Evidence for the Prosecution:

  • Adhesions can cause second trimester miscarriages. Summer was a second trimester miscarriage.
  • When the consultant looked back at a scan on my womb that was taken a week after Summer passed away (before my second surgery), he saw something which perhaps could have been an adhesion. He couldn’t confirm it for definite, it was very blurry, but surely seeing anything at all, is indicative of something having already been there?
  • When I was pregnant with Summer, I started to get pain on the left side during the second trimester. We put this down to round ligament pain, even though it usually occurs on the right. Seeing as my adhesion is on the left hand side, surely this was confining the growing baby and causing the plain? I only made this connection two nights ago.
  • Most of my pain with Summer occurred during the night. We could never figure out why it was always a similar time, perhaps this is when Summer was having her growth spurts and pushing against an adhesion?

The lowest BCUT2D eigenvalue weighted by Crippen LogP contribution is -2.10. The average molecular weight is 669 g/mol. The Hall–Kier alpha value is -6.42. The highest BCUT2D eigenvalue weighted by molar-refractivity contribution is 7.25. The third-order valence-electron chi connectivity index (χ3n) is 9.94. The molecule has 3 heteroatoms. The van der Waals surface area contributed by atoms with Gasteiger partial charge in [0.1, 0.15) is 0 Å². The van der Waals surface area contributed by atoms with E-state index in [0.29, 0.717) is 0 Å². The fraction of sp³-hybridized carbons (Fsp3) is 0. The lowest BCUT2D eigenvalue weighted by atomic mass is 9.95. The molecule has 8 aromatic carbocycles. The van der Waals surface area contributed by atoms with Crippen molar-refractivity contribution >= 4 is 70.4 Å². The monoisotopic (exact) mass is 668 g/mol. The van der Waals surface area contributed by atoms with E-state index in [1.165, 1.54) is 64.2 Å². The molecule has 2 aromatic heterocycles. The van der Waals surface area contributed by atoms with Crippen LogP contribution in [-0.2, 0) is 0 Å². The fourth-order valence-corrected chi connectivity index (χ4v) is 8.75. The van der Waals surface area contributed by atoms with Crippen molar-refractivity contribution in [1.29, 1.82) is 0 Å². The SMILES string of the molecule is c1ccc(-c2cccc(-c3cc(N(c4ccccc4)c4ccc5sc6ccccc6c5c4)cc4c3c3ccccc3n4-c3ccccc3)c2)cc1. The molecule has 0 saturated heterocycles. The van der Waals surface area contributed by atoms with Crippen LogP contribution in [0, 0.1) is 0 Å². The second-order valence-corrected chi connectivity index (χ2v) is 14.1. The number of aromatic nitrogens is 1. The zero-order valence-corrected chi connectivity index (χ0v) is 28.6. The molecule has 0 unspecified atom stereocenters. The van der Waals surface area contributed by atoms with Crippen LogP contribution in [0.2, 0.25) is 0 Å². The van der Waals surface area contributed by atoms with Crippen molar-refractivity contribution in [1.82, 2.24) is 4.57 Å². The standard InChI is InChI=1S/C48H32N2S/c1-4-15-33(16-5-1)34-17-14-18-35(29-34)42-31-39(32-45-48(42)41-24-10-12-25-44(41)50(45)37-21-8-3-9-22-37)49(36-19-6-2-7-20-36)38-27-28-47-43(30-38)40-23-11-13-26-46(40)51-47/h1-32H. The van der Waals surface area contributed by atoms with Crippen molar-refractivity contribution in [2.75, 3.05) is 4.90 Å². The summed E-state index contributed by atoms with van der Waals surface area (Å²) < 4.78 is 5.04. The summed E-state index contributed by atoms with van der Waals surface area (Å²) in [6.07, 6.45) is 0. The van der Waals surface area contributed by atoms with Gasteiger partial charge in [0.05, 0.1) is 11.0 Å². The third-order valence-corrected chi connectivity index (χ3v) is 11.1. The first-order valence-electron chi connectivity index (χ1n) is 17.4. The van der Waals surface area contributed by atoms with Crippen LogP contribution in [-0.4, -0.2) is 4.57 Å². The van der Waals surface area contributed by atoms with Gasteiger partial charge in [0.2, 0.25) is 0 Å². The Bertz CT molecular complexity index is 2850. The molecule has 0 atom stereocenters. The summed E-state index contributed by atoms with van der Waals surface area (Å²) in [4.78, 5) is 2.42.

• After my first miscarriage with BoC, I fell pregnant again within months. I had always heard that women are often more fertile immediately after a miscarriage, and that seemed to be true. After we lost My Baby though, it took eight months to conceive Summer. I was heartbroken to go through My Baby’s due date, still not pregnant. What’s worse, my periods were so irregular: every 6 to 8 weeks. When we fell pregnant with Summer, I was so surprised, because by that point it was clear that I was ovulating irregularly. Looking at the dates, it suggests that I was missing every other ovulation cycle: given that ovaries usually take it in turn to release eggs, surely it was my left ovary that had been obstructed from doing so?